Trade Disruption: What Can We Learn from 1970s -1980s?

Grain barges. Photo: Kansas State University

The 1980s was a devastating time for American farmers, considered the worst economic crisis since the Great Depression.

The early 1970s provided the catalyst for the 1980s crisis via the Nixon soybean embargo and Russian grain transactions in wake of currency changes, inflation and other changes (see link at end of this article).  Today’s article continues the look back to this consequential decade, reviewing the other side of the 1970s.

What happened?

A catalyst is not the same as causation; by definition, something that is a catalyst “provokes or speeds significant change or action” but isn’t necessarily the cause of it.

Where market prices provide a driving force, Figure 1 offers an overview by illustrating the monthly average prices received by farmers for corn, wheat, soybeans and upland cotton, as reported by USDA’s National Agricultural Statistics Service (Quick Stats) for 1970 through 1985.  The price spike in the early Seventies is clear across the four commodities.

Higher prices provided pressure to increase production and planted acres, which was reinforced by policy changes in the 1973 Farm Bill and encouraged by the Nixon Administration.

Figure 2 provides some indication as to the increase of planted acres for each commodity and all of the commodities combined.  The figure compares the acres planted in each year as a percentage of the 5-year average acres planted from 1968-1972.  By this measure, wheat and soybeans added the most acres, followed by corn; the other feed grains (barley, oats, rye and sorghum) decreased acres.  Overall, total acres planted (gray dotted line) increased after the parity allotment system was terminated in 1973.

Exports were a key factor in the price spike.  Figure 3 illustrates USDA Foreign Agricultural Service (FAS) data on exports of corn, wheat and soybeans during the years encompassing this period (1960 to 1985).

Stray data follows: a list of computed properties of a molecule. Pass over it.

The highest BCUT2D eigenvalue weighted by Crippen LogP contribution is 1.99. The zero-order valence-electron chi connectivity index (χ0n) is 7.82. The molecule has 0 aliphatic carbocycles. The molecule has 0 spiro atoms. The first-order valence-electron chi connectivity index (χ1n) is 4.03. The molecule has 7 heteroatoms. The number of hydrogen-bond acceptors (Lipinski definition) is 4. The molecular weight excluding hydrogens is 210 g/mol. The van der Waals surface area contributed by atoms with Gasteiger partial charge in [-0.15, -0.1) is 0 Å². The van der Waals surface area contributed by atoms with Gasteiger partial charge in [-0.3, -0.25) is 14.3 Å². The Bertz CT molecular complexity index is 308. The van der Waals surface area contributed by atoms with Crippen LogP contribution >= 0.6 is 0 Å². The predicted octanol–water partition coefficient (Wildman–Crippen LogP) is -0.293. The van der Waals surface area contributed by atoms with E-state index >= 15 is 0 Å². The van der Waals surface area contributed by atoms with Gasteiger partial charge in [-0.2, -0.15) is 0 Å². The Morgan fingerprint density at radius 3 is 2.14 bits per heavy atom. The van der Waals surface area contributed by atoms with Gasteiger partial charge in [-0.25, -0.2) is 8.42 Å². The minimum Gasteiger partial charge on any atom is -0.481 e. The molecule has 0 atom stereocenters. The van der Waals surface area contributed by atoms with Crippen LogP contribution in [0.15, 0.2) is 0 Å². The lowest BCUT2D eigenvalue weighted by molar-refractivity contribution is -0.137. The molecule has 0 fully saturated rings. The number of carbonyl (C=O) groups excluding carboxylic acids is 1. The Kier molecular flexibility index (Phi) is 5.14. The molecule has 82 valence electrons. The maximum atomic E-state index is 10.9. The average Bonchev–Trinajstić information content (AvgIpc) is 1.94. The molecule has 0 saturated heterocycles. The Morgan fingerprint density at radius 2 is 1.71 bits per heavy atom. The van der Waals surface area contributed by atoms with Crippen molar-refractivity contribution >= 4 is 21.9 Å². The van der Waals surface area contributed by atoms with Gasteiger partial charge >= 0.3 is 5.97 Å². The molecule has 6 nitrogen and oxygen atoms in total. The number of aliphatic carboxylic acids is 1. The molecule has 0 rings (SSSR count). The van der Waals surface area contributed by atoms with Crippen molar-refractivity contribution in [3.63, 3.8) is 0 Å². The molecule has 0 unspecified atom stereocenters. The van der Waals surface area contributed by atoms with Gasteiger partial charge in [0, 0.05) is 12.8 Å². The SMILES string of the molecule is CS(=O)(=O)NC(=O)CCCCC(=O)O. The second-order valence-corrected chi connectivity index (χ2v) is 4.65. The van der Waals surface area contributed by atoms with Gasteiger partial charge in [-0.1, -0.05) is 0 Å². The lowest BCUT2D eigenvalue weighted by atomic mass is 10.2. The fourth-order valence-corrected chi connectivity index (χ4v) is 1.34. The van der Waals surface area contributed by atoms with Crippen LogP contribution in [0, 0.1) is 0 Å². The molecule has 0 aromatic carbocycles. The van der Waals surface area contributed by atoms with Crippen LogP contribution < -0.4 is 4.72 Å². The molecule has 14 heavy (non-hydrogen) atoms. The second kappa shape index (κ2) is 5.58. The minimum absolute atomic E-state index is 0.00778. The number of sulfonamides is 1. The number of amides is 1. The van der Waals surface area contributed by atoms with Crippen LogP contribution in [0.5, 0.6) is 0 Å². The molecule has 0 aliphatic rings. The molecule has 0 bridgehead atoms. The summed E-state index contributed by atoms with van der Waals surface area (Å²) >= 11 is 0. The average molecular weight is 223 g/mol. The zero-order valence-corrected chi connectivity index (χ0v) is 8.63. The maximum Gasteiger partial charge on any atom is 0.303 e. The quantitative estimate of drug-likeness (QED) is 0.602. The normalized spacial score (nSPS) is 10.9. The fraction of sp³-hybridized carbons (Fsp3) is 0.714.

The data in Figure 3 is from the Production, Supply and Distribution datasets.  The change in exports beginning in 1972 and 1973 stand out compared to the years preceding them (average from 1960 to 1971 in gray area), but also that exports continued to increase throughout the 1970s, peaking in 1981.

While market prices became more volatile (Figure 1), yields continued to increase which impacted farm income, generally helping to improve revenue per acre.  The national average yields, multiplied by the marketing year average prices (MYA), provide an estimate of the national average revenue farmers were receiving.

While it doesn’t show up in the aggregate data, the Senate Judiciary Committee was informed in a 1979 hearing that between 58 and 63% of all land transfers were for the expansion of existing farms and that in the Corn Belt, 75% of farm purchases were for expansion of existing farms. 

Figure 4 illustrates the estimated national average revenue based on that calculation; revenues that would have contributed significantly to gross farm income.

In addition to the changes in the farm economy and farm policy, the 1970s proved to be a complicated time for the American economy.

Figure 5 illustrates some basic economic data for the time frame 1960 through 1985.

Specifically, Figure 6 illustrates monthly interest rates, discount rate for the United States (not seasonally adjusted) from the Federal Reserve Bank of St. Louis, Federal Reserve Economic Data.  It also illustrates the inflation rate and unemployment rate on a monthly basis as reported by the Department of Labor, Bureau of Labor Statistics.  Notably, inflation spikes in roughly the same years as the commodities price spike; inflation peaked in the Seventies at 11.7 percent in 1975 and went even higher to 13.6 percent in 1980.